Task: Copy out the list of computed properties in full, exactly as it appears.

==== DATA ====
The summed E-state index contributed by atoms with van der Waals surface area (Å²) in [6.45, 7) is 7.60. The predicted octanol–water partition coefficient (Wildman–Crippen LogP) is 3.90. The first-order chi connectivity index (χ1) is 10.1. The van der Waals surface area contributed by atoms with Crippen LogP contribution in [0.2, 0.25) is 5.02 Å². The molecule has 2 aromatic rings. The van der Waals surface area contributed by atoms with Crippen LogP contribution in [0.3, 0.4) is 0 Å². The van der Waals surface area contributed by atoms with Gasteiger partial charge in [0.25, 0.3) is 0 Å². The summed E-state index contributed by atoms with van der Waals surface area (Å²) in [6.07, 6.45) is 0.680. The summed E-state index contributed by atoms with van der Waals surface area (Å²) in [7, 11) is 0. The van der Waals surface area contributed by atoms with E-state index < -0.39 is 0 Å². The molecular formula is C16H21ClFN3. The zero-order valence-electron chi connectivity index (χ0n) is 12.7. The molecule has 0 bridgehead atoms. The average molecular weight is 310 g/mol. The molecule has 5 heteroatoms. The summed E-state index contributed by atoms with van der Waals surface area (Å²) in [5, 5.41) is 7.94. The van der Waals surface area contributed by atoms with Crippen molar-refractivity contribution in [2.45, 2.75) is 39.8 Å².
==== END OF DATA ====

The summed E-state index contributed by atoms with van der Waals surface area (Å²) in [6.45, 7) is 7.60. The predicted octanol–water partition coefficient (Wildman–Crippen LogP) is 3.90. The first-order chi connectivity index (χ1) is 10.1. The van der Waals surface area contributed by atoms with Crippen LogP contribution in [0.2, 0.25) is 5.02 Å². The molecule has 2 aromatic rings. The van der Waals surface area contributed by atoms with Crippen LogP contribution in [0.3, 0.4) is 0 Å². The van der Waals surface area contributed by atoms with Gasteiger partial charge in [0.25, 0.3) is 0 Å². The summed E-state index contributed by atoms with van der Waals surface area (Å²) in [6.07, 6.45) is 0.680. The summed E-state index contributed by atoms with van der Waals surface area (Å²) in [7, 11) is 0. The van der Waals surface area contributed by atoms with E-state index < -0.39 is 0 Å². The molecular formula is C16H21ClFN3. The zero-order valence-electron chi connectivity index (χ0n) is 12.7. The molecule has 0 bridgehead atoms. The average molecular weight is 310 g/mol. The molecule has 5 heteroatoms. The summed E-state index contributed by atoms with van der Waals surface area (Å²) in [5, 5.41) is 7.94. The van der Waals surface area contributed by atoms with Crippen molar-refractivity contribution in [2.45, 2.75) is 39.8 Å².